And I knew we were getting there because or we were there because I'd look out my car seat which was on the left driver's side I look out the window, and I could see this parking garage that was like this long sloping ramp that went into a parking garage. When I saw that, Then that's how I knew we were there. WP Engine is now 4 floors of that building, and we have our name on the outside of the building And big light up letters. And so that same building that I thought of as, like, when I was a kid, I'm like, that's downtown. Like, now our name is literally on the building.
I loved it.
And, it's amazing. Now, of course, pre COVID, we had about 450 people there on a typical workday or weekday. Now that's not the case. People like working at home. So now office space, I guess, means a very different thing.
But, that was very of course, it's Really meaningful. Also, my, my dad passed away in 2004, and so wasn't alive to see that. And that that would have been really great. So that was another thing I was as a sign went up.
You would have gotten a kick out of it. Yeah. I mean, and and to close the loop on in this, like, this is an article where you're talking about, like, when do you know your company is real? And you make a list of, you know, all the bullet points and this is one of them for you. I love that.
Okay. So this is the question I keep getting a lot of the times. And I always ask my smart guests this thing because I know that the more perspectives we get on this, the better. Just how do you hunt for a great idea when you're getting started? Let's say a bootstrap startup founders listening to this or when a potential VC backed founder who wants to the next Amazon's listening to this and they're like, okay.
How do I pick a great idea among, like, 50 ideas? What is your framework?
So is the is the question, how do I get ideas in the first place? Or is The question I what you just said, I have 50 ideas, but I don't know how to select between them.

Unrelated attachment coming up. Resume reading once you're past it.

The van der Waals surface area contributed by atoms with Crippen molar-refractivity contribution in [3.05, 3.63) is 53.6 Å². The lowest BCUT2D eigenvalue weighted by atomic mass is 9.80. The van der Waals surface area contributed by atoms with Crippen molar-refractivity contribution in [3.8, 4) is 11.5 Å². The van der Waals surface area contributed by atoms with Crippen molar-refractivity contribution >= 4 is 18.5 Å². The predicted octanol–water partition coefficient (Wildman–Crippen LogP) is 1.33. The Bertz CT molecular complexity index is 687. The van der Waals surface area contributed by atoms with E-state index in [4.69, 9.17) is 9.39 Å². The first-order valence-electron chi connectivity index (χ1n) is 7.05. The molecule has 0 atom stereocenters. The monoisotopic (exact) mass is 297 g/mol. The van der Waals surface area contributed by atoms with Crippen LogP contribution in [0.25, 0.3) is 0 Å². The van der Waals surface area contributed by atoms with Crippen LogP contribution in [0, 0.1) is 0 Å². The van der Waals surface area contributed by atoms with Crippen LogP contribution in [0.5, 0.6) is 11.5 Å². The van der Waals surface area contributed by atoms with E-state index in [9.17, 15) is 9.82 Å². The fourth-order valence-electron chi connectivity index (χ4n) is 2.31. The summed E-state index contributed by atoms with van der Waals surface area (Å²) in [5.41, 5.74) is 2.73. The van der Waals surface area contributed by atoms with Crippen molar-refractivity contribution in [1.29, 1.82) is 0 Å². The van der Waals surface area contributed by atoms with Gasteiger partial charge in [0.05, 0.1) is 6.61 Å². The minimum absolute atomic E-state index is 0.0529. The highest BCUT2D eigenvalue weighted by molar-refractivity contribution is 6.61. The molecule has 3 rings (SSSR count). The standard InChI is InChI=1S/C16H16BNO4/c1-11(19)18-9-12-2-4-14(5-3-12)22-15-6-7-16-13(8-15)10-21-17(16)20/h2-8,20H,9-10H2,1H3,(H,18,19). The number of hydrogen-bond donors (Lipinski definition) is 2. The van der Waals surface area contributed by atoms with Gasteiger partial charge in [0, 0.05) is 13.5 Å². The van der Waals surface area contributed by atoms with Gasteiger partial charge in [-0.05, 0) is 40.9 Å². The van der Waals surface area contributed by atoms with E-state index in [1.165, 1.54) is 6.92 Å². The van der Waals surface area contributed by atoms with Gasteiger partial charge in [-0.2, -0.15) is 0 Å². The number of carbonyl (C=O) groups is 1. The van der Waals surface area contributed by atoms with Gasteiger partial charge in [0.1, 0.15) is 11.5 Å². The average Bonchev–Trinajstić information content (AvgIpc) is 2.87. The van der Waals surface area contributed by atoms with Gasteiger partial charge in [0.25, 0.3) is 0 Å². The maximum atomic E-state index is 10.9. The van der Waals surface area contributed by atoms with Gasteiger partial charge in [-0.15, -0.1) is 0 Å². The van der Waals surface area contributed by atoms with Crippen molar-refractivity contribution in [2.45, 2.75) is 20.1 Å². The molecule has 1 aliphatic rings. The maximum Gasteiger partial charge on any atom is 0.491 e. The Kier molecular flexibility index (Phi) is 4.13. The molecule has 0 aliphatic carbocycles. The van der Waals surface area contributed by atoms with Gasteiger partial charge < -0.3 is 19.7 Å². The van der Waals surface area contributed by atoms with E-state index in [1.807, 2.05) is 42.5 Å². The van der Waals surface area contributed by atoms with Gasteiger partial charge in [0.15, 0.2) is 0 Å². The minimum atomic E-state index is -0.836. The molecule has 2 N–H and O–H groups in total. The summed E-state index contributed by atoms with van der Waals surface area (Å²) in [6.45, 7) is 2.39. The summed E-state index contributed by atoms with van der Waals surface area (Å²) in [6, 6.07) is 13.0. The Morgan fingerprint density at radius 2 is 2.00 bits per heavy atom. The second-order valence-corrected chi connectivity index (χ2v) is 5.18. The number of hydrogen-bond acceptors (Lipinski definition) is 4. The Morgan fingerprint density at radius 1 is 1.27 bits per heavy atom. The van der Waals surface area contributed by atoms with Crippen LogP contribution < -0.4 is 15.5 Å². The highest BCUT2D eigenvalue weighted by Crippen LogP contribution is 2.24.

I think more so the latter. I feel like a lot of people have ideas even if they're terrible. They have like some idea, like Uber for dogs
whatever, you know? So this is a high, high, high achieving this is like very common. I'm sure you, you know, you've this is a very aspiring founder problem where there's a lot of these ambitious professionals, and they have 5 or 6 ideas, and they're like, how do I decide which is a better one? Or how do I even, like, think about ideation?
Well, if if you can't decide, what that means is on the primary dimension that you care about, they're the same. Yeah. Like, if one of them stood out as, Oh my god. I love that one.
Then you wouldn't have anything. Yes.
Considering 5 of them. So the good news whenever you're stuck on something like 5 is, like, maybe any one of them would be fine. And right away, you can let the stress go level go down a little bit because you realize that no matter what you pick, it's okay. So then you start asking, well, what are the secondary characteristics that I wanna I wanna, do. I think there's a couple ways to approach that.
1 is what we were just talking about. What is at risk? What do I know versus not know? Well, this idea, I know I could build it. What I don't know is will people buy it?
At what price is there, you know? This one, I know the market's there because, I don't know. It already exists and so forth. And actually, the risk here is there's already 20 competitors and I don't know how I'll stand out or compete with them with advertising. So in that way, in that manner, you could look at each idea and look at all these different things.